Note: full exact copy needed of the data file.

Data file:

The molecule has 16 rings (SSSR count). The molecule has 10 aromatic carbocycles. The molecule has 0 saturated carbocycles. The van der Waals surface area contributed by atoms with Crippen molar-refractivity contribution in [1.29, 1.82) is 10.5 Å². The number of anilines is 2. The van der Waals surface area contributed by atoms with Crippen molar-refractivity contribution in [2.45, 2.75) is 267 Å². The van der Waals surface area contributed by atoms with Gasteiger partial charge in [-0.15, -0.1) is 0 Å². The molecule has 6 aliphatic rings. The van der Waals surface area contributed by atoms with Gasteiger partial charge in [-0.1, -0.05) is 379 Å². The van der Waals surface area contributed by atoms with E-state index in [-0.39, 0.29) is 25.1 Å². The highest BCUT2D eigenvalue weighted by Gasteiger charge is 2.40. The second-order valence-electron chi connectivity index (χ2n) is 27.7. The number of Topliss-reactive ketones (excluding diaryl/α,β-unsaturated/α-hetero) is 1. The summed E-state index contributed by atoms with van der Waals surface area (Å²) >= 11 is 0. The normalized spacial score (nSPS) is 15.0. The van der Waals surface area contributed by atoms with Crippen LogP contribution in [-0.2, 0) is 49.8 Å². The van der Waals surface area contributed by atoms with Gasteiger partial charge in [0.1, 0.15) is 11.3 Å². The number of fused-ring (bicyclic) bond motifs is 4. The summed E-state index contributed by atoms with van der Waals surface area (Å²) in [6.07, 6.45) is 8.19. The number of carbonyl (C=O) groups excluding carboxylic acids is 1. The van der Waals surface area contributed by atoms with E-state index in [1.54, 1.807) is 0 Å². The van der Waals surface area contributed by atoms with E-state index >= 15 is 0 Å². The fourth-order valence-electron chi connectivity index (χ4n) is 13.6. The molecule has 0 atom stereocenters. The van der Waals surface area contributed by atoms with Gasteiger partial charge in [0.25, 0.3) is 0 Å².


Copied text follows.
The molecule has 16 rings (SSSR count). The molecule has 10 aromatic carbocycles. The molecule has 0 saturated carbocycles. The van der Waals surface area contributed by atoms with Crippen molar-refractivity contribution in [1.29, 1.82) is 10.5 Å². The number of anilines is 2. The van der Waals surface area contributed by atoms with Crippen molar-refractivity contribution in [2.45, 2.75) is 267 Å². The van der Waals surface area contributed by atoms with Gasteiger partial charge in [-0.15, -0.1) is 0 Å². The molecule has 6 aliphatic rings. The van der Waals surface area contributed by atoms with Gasteiger partial charge in [-0.1, -0.05) is 379 Å². The van der Waals surface area contributed by atoms with E-state index in [-0.39, 0.29) is 25.1 Å². The highest BCUT2D eigenvalue weighted by Gasteiger charge is 2.40. The second-order valence-electron chi connectivity index (χ2n) is 27.7. The number of Topliss-reactive ketones (excluding diaryl/α,β-unsaturated/α-hetero) is 1. The summed E-state index contributed by atoms with van der Waals surface area (Å²) >= 11 is 0. The normalized spacial score (nSPS) is 15.0. The van der Waals surface area contributed by atoms with Crippen LogP contribution in [-0.2, 0) is 49.8 Å². The van der Waals surface area contributed by atoms with Gasteiger partial charge in [0.1, 0.15) is 11.3 Å². The number of fused-ring (bicyclic) bond motifs is 4. The summed E-state index contributed by atoms with van der Waals surface area (Å²) in [6.07, 6.45) is 8.19. The number of carbonyl (C=O) groups excluding carboxylic acids is 1. The van der Waals surface area contributed by atoms with E-state index in [1.54, 1.807) is 0 Å². The van der Waals surface area contributed by atoms with E-state index >= 15 is 0 Å². The fourth-order valence-electron chi connectivity index (χ4n) is 13.6. The molecule has 0 atom stereocenters. The van der Waals surface area contributed by atoms with Gasteiger partial charge in [0.25, 0.3) is 0 Å².